When Fred Garber surveys the progress of the new solar installation on his family farm in Mount Jackson, he sees the future. And that gives the nearly 79-year-old a tiny bit of peace.
Agriculture has changed a lot since Mr. Garber grew up on a family farm in northern Augusta County. Fifty years ago he moved to the land that he is now gazing at from the driver’s seat of his utility vehicle, watching workers put the final touches on the electrical connections for the 4 megawatt community solar project located on a small knoll of his farm. Just over the hill is a Shenandoah Valley Electric Cooperative (SVEC) substation to which those panels will soon send power. He notes that his family has been working the land in the Valley since 1775, but times change and farmers must change as well.
Fred Garber standing under a row of panels in their flattest position.
“Now we are harvesting the sun,” he explained, pointing to the rows of panels and adding that the panels can also be worked into farming practices in other ways. “Some farmers are grazing sheep under their panels as well,” he noted.
An important thing for his project is that very little land was disturbed, and when the next generation considers decommissioning the project, it will take less effort to get the land back into agricultural production.
These days more than a few farmers are finding themselves besieged with offers to put large-scale solar projects on their property. Although he had been approached by a number of different companies about putting solar on his property, Mr. Garber went with this project specifically because it was community solar, meaning the electricity produced on his farm will be available to SVEC members as renewable energy credits.
“We are happy for Fred—and by extension, Shenandoah County and our members—that he’s found a creative way to make his farmland have a sustaining impact on the local community,” said Preston Knight, SVEC Manager of Communications, of the first community solar project in the electric co-op’s territory.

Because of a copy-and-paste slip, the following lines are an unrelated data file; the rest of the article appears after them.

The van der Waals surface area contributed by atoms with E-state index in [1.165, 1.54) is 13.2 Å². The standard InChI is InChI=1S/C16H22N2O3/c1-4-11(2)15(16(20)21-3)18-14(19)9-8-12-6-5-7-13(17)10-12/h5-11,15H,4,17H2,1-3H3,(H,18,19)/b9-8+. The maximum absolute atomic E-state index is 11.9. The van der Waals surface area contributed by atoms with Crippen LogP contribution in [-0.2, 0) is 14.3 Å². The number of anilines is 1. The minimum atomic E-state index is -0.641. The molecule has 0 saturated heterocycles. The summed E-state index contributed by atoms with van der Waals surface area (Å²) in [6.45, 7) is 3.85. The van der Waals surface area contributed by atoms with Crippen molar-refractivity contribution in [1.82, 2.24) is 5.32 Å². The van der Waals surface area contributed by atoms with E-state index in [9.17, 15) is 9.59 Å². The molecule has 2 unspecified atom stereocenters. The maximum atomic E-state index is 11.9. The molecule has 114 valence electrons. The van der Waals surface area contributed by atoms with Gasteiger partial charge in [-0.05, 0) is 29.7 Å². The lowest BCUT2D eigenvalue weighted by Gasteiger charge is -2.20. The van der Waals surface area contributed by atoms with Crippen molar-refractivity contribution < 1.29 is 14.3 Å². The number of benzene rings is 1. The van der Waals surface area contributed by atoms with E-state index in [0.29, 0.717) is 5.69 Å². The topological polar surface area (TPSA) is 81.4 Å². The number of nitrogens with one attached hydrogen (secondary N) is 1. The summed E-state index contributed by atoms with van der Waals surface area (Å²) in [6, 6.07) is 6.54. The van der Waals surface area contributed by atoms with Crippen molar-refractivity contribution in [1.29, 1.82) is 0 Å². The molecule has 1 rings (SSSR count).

SOLAR ON FARMS,
NOT SOLAR FARMS!
Thinking about adding solar to an existing agricultural business? If so, you might be interested in the resources from the spring 2022 workshops the Alliance co-hosted with Virginia Cooperative Extension.
At the workshop, we brought in experts from throughout the solar industry to discuss options for projects that can fit and complement existing agricultural businesses.
SVEC FORESEES A SUNNY ENERGY FUTURE
Visit SVEC’s Sustainable Future Arboretum at its Rockingham headquarters building to learn more about how sunlight becomes solar power. The 3.5-acre space features a circular walk, solar arrays, and a variety of pollinator plants.
The space is designed to educate about renewable energy and the natural environment. Signage next to the solar arrays explains that every kilowatt of solar electricity installed at home can help individuals reduce their annual carbon footprints by 3,000 pounds, the equivalent of driving more than 3,300 miles less per year.
The 32 acres of panels on Mr. Garber’s farm are designed to tilt and follow the sun and feature the technology to absorb light on both sides of the panels. “I am hoping that this will be a prototype for others in Shenandoah County to follow,” Mr. Garber explained.
Around the panels, the agricultural operations continue as usual on the 162-acre farm. In addition to the panels, there are 12 acres set aside in a Conservation Reserve Enhancement Program (CREP), but normal farm operations such as growing crops and raising livestock continue unabated on the rest of the acreage. Sixty mama cows and their babies live on the premises.
The solar array and the CREP reserve are just two parts of the smart environmental practices that Mr. Garber oversees on the land. “No soil has been turned on this farm in decades,” he said.
In a short while, Mr. Garber will celebrate his 79th birthday and the hundreds of solar panels around him will come online harvesting the sun. Odds are that he won’t be around when the panels have finished their life and the land under them will be available to revert back to working farmland. But his grandchildren and great-grandchildren will, and therein lies the answer to the question of why he has agreed to allow such a large project on the family farm.
“We have grandkids that we love. We are concerned about the world that they might be living in. This is our way to help with that,” he explained.
Author Nancy Sorrells wears many hats in the community. In addition to Augusta County Coordinator for the Alliance, she is a former Augusta County Supervisor, founding member of Fields of Gold agritourism initiative, freelance writer and Valley historian.